May your weekend be amazing. And don’t forget to get your tickets for the GFAF Expo in Springfield, MA, October 25-26!

Cure your own Corned Beef

Cure your own Corned Beef

Cure your own Corned Beef

You may remember that we posted a Stout Braised Corned Beef and Cabbage recipe way back in the depths of time. Well, that was in the time before my wheat and corn allergies were diagnosed.  At the time, since Mary Kate had issues with gluten, and a lot of our readers are gluten-free, I had put in the modifications needed to make it gluten-free. But once my corn allergy hit, I couldn’t find a safe brand of corned beef that I could buy, because of the dextrose, sodium erythorbate, and other corn ingredients that tend to show up in commercial versions. A while ago, I came across a beef brisket while shopping, and it occurred to me that maybe I could research how to make corned beef, just like I had for learning to cure bacon. Worst case scenario, I’d cook it as brisket if it didn’t work. So I bought it, but I didn’t have time to deal, so I threw it in the freezer. During my most recent “vacation” otherwise known as “food prep week”, I finally decided that it was time. So I looked at recipes from Alton Brown on the Food Network and the Wellness Mama, and modified and added things based on my other research.

I prepared the brine, then I brined the brisket for 10 days, and cooked it according to my original recipe, but using the gluten free tweaks, and without cabbage, because I forgot to buy any. And it was corned beef, and it was good. Even my husband (no food allergies) said it was good. So I’m sharing.

Just a note, this takes a long time. And it’s probably best to do the brine the day before you’re actually going to start marinating, because it has to be completely chilled. Also, be aware that it’s not the right color because we’re not adding curing salt or saltpeter, but it still tastes right.

Cure your own Corned Beef after curing and cooking

Cure your own Corned Beef after curing and cooking

Cure your own Corned Beef after cooking and slicing

Cure your own Corned Beef after cooking and slicing

Cure your own Corned Beef

  • 2 quarts of water
  • 1 cup of kosher salt
  • 1/2 cup of brown sugar
  • 1 cinnamon stick, broken into pieces (I used a zip top bag and a rolling pin and smacked it a couple of times)
  • 1/2 Tablespoon of brown mustard seeds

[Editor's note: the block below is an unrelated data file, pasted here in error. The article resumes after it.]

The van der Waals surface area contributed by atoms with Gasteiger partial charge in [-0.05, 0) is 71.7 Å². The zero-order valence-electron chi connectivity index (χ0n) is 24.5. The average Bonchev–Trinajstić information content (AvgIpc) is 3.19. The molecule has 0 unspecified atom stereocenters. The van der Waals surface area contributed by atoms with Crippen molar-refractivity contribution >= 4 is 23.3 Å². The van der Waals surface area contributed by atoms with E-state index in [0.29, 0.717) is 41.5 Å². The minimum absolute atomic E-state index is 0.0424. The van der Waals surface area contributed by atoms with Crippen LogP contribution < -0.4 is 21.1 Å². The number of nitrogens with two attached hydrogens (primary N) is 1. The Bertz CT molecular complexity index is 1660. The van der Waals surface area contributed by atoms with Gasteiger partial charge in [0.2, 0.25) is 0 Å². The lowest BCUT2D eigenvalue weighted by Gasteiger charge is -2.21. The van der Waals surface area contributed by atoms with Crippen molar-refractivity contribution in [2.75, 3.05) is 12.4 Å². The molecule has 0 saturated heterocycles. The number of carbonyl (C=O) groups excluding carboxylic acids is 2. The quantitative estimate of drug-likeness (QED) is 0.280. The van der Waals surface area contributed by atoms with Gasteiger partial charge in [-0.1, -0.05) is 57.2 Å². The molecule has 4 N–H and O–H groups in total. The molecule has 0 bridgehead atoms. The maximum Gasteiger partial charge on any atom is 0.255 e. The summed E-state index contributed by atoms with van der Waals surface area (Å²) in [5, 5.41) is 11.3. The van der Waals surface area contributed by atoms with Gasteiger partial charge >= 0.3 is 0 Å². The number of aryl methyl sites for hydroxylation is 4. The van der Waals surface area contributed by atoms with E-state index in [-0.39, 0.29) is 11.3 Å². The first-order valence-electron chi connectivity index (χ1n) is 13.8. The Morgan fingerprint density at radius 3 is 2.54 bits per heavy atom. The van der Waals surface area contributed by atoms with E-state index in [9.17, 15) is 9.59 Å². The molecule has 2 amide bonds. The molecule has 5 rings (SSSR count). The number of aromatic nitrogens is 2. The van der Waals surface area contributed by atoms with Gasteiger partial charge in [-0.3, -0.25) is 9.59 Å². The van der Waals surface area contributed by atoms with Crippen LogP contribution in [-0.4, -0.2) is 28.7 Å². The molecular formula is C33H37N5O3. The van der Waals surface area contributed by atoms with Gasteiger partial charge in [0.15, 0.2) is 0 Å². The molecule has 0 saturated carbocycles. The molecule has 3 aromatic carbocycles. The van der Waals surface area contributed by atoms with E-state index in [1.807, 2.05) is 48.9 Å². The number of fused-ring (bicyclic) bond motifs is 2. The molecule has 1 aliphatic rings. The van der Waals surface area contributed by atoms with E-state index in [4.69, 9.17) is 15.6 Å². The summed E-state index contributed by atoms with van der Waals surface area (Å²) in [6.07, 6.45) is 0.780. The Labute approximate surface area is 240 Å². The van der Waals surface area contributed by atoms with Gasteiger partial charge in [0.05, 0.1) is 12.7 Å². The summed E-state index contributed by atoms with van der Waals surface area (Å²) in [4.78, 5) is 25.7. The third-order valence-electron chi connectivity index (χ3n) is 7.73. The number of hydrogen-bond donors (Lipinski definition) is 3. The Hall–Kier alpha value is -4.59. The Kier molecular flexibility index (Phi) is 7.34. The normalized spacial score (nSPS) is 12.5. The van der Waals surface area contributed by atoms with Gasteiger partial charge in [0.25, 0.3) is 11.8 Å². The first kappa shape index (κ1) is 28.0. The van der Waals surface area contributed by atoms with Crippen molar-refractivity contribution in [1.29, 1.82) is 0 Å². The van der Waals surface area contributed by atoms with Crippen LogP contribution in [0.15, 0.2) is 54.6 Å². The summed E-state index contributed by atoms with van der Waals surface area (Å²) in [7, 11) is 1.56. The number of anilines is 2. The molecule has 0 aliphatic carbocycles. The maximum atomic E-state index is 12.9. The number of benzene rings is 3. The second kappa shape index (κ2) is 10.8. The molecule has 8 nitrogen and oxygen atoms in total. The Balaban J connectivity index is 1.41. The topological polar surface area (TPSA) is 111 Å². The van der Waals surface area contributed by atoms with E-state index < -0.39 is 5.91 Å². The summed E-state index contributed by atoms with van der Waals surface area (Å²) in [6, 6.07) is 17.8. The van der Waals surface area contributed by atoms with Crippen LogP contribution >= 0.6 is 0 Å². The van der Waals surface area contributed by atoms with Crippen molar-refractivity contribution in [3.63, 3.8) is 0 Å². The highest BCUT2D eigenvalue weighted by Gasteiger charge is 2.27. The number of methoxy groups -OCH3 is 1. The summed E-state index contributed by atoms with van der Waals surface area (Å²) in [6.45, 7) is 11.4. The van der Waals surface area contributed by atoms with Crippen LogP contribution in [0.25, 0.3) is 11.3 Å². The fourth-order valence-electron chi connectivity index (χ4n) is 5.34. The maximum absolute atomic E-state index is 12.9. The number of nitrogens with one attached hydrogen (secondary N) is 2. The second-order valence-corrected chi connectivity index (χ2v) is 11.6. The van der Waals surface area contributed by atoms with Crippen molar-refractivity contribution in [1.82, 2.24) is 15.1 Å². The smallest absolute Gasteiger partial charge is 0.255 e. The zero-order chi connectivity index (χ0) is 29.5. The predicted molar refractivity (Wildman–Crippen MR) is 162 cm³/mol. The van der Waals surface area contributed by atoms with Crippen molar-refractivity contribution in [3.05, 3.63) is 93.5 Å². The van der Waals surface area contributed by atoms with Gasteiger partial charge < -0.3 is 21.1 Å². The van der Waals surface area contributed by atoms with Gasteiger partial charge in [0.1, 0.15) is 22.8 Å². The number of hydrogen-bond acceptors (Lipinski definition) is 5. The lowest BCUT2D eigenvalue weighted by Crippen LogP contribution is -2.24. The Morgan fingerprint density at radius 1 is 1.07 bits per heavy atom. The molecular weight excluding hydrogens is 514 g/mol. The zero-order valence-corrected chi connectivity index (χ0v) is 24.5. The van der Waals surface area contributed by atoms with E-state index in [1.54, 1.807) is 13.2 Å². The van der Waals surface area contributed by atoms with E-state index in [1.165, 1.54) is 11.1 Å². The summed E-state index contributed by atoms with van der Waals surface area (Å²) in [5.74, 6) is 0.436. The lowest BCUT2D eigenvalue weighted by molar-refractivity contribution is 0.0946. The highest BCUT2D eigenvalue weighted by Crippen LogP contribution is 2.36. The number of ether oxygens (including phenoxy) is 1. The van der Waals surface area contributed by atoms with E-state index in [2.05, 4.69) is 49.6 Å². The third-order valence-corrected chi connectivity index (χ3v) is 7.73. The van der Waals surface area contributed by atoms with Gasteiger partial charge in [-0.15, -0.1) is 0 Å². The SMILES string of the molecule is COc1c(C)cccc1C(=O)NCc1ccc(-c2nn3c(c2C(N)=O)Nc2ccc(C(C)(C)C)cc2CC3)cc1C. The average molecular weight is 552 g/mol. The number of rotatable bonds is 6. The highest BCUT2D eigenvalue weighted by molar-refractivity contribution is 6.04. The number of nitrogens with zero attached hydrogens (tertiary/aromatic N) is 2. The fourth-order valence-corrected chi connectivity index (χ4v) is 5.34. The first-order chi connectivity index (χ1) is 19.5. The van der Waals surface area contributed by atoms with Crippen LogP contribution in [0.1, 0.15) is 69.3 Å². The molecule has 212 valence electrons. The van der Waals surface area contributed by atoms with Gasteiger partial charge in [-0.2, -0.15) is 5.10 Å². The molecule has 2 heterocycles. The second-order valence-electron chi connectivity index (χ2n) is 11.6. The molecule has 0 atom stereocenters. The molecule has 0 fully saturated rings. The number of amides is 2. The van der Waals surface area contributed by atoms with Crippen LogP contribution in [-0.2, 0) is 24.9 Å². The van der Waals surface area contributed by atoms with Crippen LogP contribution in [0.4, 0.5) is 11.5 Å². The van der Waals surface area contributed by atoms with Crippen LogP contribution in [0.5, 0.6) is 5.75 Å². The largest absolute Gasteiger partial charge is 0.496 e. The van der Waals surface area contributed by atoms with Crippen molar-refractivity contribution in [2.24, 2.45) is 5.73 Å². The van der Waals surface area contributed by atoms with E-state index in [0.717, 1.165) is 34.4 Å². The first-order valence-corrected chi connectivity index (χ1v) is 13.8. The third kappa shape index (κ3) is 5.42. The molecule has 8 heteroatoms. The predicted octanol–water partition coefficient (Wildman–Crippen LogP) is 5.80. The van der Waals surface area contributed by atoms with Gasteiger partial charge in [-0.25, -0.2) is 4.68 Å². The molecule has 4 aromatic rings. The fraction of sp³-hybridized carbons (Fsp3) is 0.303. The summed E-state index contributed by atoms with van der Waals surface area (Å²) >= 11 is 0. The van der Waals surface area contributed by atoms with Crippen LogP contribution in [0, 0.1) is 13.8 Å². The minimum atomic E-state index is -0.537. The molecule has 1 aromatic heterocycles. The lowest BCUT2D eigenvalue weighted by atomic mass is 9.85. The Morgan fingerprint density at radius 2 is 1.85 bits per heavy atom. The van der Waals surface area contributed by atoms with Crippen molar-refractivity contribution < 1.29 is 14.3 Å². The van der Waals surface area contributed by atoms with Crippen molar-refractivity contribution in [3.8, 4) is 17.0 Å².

• 1/2 Tablespoon of yellow mustard seeds
  • 1 Tablespoon of whole black peppercorns
  • 8 whole cloves
  • 8 whole allspice berries
  • 2 bay leaves, broken into bits
  • 1/2 teaspoon of ground ginger or 1/2 Tablespoon of crystallized ginger (whichever you have on hand)
  • 2 pounds of ice
  • 1 cup of fresh celery puree (Take 5-7 stalks of celery and put them through a food processor or blender until they are pureed)
  • 1/4 cup of juice from sauerkraut made from red cabbage (optional – just an attempt to get the correct color since I’m not using curing salt)
  • 1 – 2 1/2 gallon zip top plastic bag (They have these now! They are brilliant for marinating and knitting projects!) 
  • 1 – 4 to 5 pound beef brisket

In a large stockpot, add the water, salt, sugar, cinnamon, both kinds of mustard seeds, black peppercorns, cloves, allspice berries, bay leaves, and ginger, and mix to combine. Bring to a boil over high heat until salt and the sugar have dissolved completely. Remove the stockpot from the heat, and add the ice. Stir the mixture until the ice has melted. Put the brine in the fridge until it has completely chilled. And I mean it, completely chilled, so that could take several hours or it might even be the next day.

Once the brine is completely chilled, mix in the celery puree and the sauerkraut juice.  Place the brisket in the 2 1/2 gallon zip top plastic bag and add the brine mixture to the bag.  Push as much of the air out of the bag as you can and seal it.  Place the zip top bag in a container that allows it to lay flat and put it in the fridge for 10 days. You want to check it daily to make sure that the brisket is completely submerged and to flip the bag to stir the brine. After 10 days, remove the brisket from the brine and rinse it off using cold water. Discard your brine, it can’t be used again.  Now you have corned beef brisket to cook as described in our original Stout Braised Corned Beef and Cabbage recipe, or to cook it how you normally cook corned beef.

Enjoy!

 

2014-10-03 Fabulous Friday Finds + Win Tickets to the GFAF Expo!

Dramatic New Orleans

Dramatic New Orleans

Welcome to October, folks. Do you have any idea how it got here? Because I am confused.